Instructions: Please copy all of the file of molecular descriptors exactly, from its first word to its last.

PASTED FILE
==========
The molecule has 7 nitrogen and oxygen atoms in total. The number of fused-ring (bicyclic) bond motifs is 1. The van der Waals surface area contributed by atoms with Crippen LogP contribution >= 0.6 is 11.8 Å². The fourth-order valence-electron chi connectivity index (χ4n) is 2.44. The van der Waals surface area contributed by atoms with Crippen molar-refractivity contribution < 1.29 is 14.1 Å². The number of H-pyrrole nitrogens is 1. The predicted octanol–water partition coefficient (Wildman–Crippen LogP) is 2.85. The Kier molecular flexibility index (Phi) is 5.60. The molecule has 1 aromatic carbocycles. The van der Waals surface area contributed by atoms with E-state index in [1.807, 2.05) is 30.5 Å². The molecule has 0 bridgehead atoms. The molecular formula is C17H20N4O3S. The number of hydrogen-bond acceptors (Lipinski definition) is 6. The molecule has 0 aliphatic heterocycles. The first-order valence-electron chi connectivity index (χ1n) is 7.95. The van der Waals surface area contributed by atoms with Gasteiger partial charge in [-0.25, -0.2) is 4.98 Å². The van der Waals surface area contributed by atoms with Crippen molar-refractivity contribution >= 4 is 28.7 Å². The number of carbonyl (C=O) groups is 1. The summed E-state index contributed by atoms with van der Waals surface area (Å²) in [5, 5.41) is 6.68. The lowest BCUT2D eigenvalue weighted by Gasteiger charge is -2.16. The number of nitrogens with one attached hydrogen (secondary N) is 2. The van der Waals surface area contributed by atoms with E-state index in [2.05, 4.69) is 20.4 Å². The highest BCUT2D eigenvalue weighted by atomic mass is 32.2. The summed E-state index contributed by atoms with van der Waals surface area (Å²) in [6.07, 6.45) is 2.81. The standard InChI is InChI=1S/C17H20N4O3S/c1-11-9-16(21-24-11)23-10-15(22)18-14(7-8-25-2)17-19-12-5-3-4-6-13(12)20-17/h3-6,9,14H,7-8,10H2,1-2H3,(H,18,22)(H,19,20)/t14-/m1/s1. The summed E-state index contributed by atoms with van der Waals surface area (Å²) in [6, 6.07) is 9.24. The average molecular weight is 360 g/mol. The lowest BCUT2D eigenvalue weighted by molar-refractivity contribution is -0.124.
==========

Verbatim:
The molecule has 7 nitrogen and oxygen atoms in total. The number of fused-ring (bicyclic) bond motifs is 1. The van der Waals surface area contributed by atoms with Crippen LogP contribution >= 0.6 is 11.8 Å². The fourth-order valence-electron chi connectivity index (χ4n) is 2.44. The van der Waals surface area contributed by atoms with Crippen molar-refractivity contribution < 1.29 is 14.1 Å². The number of H-pyrrole nitrogens is 1. The predicted octanol–water partition coefficient (Wildman–Crippen LogP) is 2.85. The Kier molecular flexibility index (Phi) is 5.60. The molecule has 1 aromatic carbocycles. The van der Waals surface area contributed by atoms with E-state index in [1.807, 2.05) is 30.5 Å². The molecule has 0 bridgehead atoms. The molecular formula is C17H20N4O3S. The number of hydrogen-bond acceptors (Lipinski definition) is 6. The molecule has 0 aliphatic heterocycles. The first-order valence-electron chi connectivity index (χ1n) is 7.95. The van der Waals surface area contributed by atoms with Gasteiger partial charge in [-0.25, -0.2) is 4.98 Å². The van der Waals surface area contributed by atoms with Crippen molar-refractivity contribution >= 4 is 28.7 Å². The number of carbonyl (C=O) groups is 1. The summed E-state index contributed by atoms with van der Waals surface area (Å²) in [5, 5.41) is 6.68. The lowest BCUT2D eigenvalue weighted by Gasteiger charge is -2.16. The number of nitrogens with one attached hydrogen (secondary N) is 2. The van der Waals surface area contributed by atoms with E-state index in [2.05, 4.69) is 20.4 Å². The highest BCUT2D eigenvalue weighted by atomic mass is 32.2. The summed E-state index contributed by atoms with van der Waals surface area (Å²) in [6.07, 6.45) is 2.81. The standard InChI is InChI=1S/C17H20N4O3S/c1-11-9-16(21-24-11)23-10-15(22)18-14(7-8-25-2)17-19-12-5-3-4-6-13(12)20-17/h3-6,9,14H,7-8,10H2,1-2H3,(H,18,22)(H,19,20)/t14-/m1/s1. The summed E-state index contributed by atoms with van der Waals surface area (Å²) in [6, 6.07) is 9.24. The average molecular weight is 360 g/mol. The lowest BCUT2D eigenvalue weighted by molar-refractivity contribution is -0.124.